By Lorraine Cassin
- This piece was first published by Print21
Former Liberal Senator from South Australia and Government Relations Director for the Print Industries Association of Australia (PIAA) Mary-Jo Fisher, recently commented on the Fair Work Act and the Fair Work Commission.
My union, the AMWU, does not expect to agree with employers in the industry on what is the best legislative framework for a fair industrial relations system. But we do think there are some things that both parties can agree on.
Currently, the Fair Work Act restricts industry-wide bargaining between employers and workers in individual industries. It’s bad for workers and bad for business. For businesses, it means that wages are always in competition. So a company that will pay employees $30 per hour is forced to compete with a company producing a similar product that pays their employees $25 per hour. It entrenches complacency because it doesn’t force companies to improve productivity or skills development which are the real keys to unlocking Australia’s competitive advantage in the market place.
Rogue employers have been using legal trickery to try to drive down the wages and conditions of workers and bypass the spirit of the Fair Work Act. Last year, workers at the Carlton and United Brewery were forced into a brutal six-month campaign after their employer unilaterally terminated their contract with a labour-hire firm and re-offered them their jobs with 65% less pay. At the Anglo-American coal mine in Collie, WA, workers face the prospect of a 40% wage cut after their employer successfully applied to unilaterally terminate their enterprise agreement and revert back to the Award.
Why should companies who do the right thing be forced to compete with unscrupulous employers who use legal loopholes to exploit their workers and get a competitive advantage on wages?
If we’re really interested in creating a decent industrial relations system that advances the interests of the printing industry, then we need to take legislative action to stop this kind of behavior by bad employers.
Recent scandals also highlight that the enforcement provisions of the Fair Work Act are seriously lacking. The shocking circumstances revealed at 7-11, Dominoes, and Bakers’ Delight demonstrate that there are potentially thousands of workers across the country who aren’t getting even the minimum wage. This is occurring in a climate where we have record low wages growth. It beggars belief that anyone could argue for a system that puts downward pressure on wages in the current economic climate.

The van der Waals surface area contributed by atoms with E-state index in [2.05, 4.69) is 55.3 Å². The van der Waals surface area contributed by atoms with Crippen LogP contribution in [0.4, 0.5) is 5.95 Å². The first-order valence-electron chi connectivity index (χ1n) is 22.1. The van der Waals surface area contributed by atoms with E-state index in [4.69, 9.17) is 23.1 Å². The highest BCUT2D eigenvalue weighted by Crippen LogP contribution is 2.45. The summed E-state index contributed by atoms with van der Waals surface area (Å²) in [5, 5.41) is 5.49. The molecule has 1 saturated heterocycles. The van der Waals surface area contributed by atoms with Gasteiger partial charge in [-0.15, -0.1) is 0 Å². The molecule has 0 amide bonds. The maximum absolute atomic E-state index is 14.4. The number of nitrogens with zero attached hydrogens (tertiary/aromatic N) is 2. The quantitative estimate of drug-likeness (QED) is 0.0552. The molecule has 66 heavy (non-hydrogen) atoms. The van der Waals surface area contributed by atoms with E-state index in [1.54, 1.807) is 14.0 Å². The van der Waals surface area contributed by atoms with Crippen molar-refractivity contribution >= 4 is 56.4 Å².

We also think that it’s in employers’ interests that the National Employment Standards include ten days paid domestic violence leave. One-in-three women experience violence at the hands of a family member. Domestic violence leave will remove one of the obstacles that often discourage women from getting the help they need. It will give them time to attend court, organise crisis accommodation, attend medical appointments. It will give them the space and time they need to return to work.
It’s worth noting that Minister Michaelia Cash has been strident in her opposition to domestic violence leave. It would be interesting to know if Ms Fisher raised this with her former colleague in their recent meetings in Canberra.
But print workers have a few gripes of their own with the Fair Work Act that are unlikely to be agreed upon by employers and the PIAA.
For example, the provisions around industrial action are far too restrictive. The decision to take industrial action whether in the form of work stoppages, overtime bans, or other work restrictions is always a difficult one for workers. Workers will only use it as a last resort. But it is ridiculous that workers who decide to take industrial action are forced through a process that often takes several weeks to be able to proceed. The imbalance of the system is in full view when you consider that an employer can impose a lock out with just 72-hours notice. We’re experiencing that imbalance right now, as AMWU members at Parmalat in Echuca, Victoria face their fifth week of being locked out after they dared to take a four-hour work stoppage.
I’m not such a blind optimist that I believe that workers and companies in the printing industry will agree on everything. However, our respective members do expect us to approach this debate with maturity and with the best interests of our industry at heart. What they don’t want to see is a febrile debate based on blind ideology like the kind we see in Canberra right now. It’s our responsibility to take this debate outside the corridors of Parliament and into the workplaces of our industry.